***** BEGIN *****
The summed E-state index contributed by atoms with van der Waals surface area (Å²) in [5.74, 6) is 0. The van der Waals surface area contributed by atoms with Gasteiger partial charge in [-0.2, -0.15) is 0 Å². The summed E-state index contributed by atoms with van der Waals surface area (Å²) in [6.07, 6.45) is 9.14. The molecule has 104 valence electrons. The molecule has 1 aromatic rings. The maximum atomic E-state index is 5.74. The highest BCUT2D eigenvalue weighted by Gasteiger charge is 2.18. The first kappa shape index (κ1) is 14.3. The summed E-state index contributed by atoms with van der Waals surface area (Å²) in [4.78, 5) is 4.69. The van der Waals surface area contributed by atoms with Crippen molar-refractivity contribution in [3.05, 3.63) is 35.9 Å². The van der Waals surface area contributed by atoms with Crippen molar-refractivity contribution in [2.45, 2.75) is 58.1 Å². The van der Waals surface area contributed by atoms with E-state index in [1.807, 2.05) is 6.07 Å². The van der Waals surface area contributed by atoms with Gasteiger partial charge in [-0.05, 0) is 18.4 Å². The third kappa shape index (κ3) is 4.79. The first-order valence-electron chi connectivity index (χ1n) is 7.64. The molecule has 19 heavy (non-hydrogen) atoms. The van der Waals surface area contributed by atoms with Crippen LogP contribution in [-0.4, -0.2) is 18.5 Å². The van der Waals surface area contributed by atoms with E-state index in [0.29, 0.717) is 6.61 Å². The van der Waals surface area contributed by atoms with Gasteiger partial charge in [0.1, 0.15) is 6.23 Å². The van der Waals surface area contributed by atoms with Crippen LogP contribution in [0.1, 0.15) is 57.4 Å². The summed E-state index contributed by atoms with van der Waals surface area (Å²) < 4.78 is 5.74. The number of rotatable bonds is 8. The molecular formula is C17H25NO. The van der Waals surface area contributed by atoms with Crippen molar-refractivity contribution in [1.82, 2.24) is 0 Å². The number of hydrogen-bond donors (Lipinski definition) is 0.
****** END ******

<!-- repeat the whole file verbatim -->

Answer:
The summed E-state index contributed by atoms with van der Waals surface area (Å²) in [5.74, 6) is 0. The van der Waals surface area contributed by atoms with Gasteiger partial charge in [-0.2, -0.15) is 0 Å². The summed E-state index contributed by atoms with van der Waals surface area (Å²) in [6.07, 6.45) is 9.14. The molecule has 104 valence electrons. The molecule has 1 aromatic rings. The maximum atomic E-state index is 5.74. The highest BCUT2D eigenvalue weighted by Gasteiger charge is 2.18. The first kappa shape index (κ1) is 14.3. The summed E-state index contributed by atoms with van der Waals surface area (Å²) in [4.78, 5) is 4.69. The van der Waals surface area contributed by atoms with Crippen molar-refractivity contribution in [3.05, 3.63) is 35.9 Å². The van der Waals surface area contributed by atoms with Crippen molar-refractivity contribution in [2.45, 2.75) is 58.1 Å². The van der Waals surface area contributed by atoms with E-state index in [1.807, 2.05) is 6.07 Å². The van der Waals surface area contributed by atoms with Gasteiger partial charge in [-0.05, 0) is 18.4 Å². The third kappa shape index (κ3) is 4.79. The first-order valence-electron chi connectivity index (χ1n) is 7.64. The molecule has 19 heavy (non-hydrogen) atoms. The van der Waals surface area contributed by atoms with Crippen LogP contribution in [-0.4, -0.2) is 18.5 Å². The van der Waals surface area contributed by atoms with E-state index in [0.29, 0.717) is 6.61 Å². The van der Waals surface area contributed by atoms with Gasteiger partial charge in [0.1, 0.15) is 6.23 Å². The van der Waals surface area contributed by atoms with Crippen LogP contribution in [0.1, 0.15) is 57.4 Å². The summed E-state index contributed by atoms with van der Waals surface area (Å²) < 4.78 is 5.74. The number of rotatable bonds is 8. The molecular formula is C17H25NO. The van der Waals surface area contributed by atoms with Crippen molar-refractivity contribution in [1.82, 2.24) is 0 Å². The number of hydrogen-bond donors (Lipinski definition) is 0.